The best parties don’t mind if you turn up late. And I am late to the joy that is Phil Knight’s Shoe Dog, the book that tells the story behind the birth of that behemoth of brands, Nike.
What a ride. Funny, honest, revealing and brilliantly written. I’ve taken to treating the book like one of your old set texts at school which you feel duty bound to annotate for future generations of readers.
Don’t tell people how to do things, tell them what to do and let them surprise you with their results.
You are what your numbers say, nothing more, nothing less.
Belief is irresistible
Some of these might seem like rather fatuous homilies (Brexit means Brexit, right?) out of context. But the wit and candour, the ambition born from an unshakeable trust in your vision, the struggle of managing growth in the constant shadow of running out of cash, all of this pours out of Phil Knight as if he is holding forth to a captivated audience around a metaphorical campfire. Shoe Dog is, like lots of great writing, all about the showing and not just the telling. And it is more than a business book, in the way that he would describe Nike as more than just a business.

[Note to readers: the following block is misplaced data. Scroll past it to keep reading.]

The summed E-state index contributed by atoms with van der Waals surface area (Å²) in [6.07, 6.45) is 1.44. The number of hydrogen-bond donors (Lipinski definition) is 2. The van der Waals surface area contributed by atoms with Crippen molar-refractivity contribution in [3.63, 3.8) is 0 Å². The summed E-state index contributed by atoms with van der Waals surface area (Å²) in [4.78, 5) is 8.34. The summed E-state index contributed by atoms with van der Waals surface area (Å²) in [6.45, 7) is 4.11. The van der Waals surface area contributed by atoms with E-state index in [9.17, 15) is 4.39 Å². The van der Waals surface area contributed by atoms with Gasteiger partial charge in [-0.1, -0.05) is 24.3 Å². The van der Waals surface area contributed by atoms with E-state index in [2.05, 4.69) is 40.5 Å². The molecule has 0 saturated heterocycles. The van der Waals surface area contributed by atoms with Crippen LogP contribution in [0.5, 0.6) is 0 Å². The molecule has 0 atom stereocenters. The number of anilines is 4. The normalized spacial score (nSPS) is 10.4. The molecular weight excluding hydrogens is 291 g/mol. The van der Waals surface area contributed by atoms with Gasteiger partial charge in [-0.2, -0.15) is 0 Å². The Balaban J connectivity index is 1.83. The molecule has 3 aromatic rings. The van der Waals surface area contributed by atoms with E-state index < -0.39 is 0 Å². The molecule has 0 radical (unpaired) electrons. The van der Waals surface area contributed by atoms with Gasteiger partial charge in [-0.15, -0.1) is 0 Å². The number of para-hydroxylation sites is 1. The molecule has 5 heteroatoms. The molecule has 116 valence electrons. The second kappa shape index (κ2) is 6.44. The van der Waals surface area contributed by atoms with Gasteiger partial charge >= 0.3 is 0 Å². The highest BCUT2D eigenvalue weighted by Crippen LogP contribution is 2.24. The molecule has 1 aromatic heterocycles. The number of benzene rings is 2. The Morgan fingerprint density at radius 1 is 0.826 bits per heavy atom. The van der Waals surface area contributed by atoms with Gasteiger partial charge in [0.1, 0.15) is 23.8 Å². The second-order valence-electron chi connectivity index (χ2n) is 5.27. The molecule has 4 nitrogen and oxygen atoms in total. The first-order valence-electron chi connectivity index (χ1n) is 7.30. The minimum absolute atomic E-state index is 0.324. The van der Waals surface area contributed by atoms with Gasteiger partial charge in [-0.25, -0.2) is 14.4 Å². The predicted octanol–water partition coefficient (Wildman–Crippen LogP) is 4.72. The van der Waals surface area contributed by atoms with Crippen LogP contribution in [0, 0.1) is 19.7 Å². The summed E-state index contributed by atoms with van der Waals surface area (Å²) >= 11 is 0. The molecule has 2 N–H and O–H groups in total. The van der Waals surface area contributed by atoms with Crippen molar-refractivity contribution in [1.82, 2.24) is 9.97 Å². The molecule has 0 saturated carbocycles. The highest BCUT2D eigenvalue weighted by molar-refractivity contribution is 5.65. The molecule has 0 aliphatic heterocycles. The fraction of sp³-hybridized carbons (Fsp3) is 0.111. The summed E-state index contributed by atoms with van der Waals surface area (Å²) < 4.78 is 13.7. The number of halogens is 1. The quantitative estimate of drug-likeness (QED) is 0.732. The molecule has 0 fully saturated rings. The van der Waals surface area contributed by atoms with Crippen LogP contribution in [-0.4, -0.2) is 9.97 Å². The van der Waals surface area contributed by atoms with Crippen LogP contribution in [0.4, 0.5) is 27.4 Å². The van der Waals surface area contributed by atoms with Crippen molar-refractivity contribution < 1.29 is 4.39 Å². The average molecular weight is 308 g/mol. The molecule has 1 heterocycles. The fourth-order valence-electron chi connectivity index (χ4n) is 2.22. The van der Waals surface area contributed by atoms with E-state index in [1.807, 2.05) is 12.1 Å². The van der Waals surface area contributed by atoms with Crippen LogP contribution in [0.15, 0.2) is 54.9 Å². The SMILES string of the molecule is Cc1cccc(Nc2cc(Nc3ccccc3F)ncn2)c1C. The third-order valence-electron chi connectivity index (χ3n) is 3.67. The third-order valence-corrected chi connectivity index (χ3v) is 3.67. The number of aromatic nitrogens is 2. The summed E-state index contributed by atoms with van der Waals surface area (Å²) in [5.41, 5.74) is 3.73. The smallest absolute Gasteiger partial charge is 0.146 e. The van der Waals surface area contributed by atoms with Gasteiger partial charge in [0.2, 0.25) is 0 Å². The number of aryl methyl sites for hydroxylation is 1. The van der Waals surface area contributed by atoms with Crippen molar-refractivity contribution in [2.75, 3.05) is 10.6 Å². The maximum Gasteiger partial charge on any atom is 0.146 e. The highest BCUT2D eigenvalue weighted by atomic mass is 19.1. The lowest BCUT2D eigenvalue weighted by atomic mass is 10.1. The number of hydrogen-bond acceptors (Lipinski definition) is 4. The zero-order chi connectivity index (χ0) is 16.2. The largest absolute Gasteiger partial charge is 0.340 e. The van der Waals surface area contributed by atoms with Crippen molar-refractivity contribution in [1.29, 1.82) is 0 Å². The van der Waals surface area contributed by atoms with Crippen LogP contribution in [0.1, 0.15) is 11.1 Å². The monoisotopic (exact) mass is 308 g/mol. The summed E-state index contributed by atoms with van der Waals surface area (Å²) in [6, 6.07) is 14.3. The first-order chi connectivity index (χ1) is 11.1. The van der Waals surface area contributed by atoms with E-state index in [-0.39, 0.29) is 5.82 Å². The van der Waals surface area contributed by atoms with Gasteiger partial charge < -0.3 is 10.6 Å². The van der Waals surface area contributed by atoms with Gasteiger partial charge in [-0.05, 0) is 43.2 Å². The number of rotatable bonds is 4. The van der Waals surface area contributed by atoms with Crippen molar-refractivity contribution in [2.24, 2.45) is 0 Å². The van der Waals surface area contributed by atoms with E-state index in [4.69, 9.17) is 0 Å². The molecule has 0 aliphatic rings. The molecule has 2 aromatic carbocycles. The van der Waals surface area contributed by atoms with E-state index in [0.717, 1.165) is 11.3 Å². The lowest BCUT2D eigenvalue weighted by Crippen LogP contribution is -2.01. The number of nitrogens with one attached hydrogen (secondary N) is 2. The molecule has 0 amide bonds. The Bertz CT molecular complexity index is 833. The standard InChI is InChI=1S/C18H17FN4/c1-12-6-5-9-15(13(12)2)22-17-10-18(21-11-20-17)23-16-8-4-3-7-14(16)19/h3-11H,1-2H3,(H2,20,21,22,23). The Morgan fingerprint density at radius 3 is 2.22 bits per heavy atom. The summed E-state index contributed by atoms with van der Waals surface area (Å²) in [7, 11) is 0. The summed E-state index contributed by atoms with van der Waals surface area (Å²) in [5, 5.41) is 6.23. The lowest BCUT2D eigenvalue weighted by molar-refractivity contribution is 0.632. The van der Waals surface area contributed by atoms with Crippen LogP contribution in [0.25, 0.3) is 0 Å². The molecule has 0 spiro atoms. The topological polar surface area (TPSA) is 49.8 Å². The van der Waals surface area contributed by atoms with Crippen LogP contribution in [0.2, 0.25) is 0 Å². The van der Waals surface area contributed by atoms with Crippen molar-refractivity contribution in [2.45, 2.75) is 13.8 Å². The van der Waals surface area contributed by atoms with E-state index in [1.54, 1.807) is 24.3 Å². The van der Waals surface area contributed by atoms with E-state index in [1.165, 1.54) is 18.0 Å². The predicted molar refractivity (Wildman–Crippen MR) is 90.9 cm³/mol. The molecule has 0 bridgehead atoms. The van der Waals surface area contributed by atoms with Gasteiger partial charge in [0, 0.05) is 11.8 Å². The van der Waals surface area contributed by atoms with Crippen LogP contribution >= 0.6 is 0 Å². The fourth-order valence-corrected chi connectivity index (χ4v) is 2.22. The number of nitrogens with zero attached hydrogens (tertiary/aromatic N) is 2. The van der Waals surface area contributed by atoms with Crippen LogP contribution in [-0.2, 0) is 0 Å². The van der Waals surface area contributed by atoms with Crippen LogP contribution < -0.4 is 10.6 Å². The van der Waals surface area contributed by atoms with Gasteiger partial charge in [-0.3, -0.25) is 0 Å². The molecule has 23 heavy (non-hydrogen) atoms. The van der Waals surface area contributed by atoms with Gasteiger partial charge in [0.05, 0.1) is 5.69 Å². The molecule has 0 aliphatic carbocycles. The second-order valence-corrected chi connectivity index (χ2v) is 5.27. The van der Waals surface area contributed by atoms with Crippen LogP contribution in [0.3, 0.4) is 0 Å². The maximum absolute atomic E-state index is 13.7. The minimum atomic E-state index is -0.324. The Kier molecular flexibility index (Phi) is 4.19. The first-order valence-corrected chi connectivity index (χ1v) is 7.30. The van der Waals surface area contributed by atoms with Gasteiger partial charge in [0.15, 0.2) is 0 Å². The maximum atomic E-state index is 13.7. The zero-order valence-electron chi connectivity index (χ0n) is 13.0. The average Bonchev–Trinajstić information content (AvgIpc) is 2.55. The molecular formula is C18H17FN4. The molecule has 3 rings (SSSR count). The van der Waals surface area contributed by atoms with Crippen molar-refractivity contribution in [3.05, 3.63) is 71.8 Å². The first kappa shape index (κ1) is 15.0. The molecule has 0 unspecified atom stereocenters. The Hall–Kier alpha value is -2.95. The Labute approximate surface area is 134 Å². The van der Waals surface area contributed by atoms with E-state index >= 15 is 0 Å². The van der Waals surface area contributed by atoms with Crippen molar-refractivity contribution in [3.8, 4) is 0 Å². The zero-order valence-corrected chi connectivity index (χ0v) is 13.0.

For us business was no more about making money than being human is about making blood. We wanted, as all great businesses do, to create, to contribute, and we dared to say so aloud. When you make something, when you improve something, when you deliver something, when you add some new thing or service to the lives of strangers…and when you do it all crisply and efficiently, smartly, the way everything should be done but so seldom is – you’re participating more fully in the whole grand human drama.
In short, this is a brand story that can be an inspiration, whatever point you are at in your company’s evolution and whatever the ultimate potential scale of your idea.
Just do it.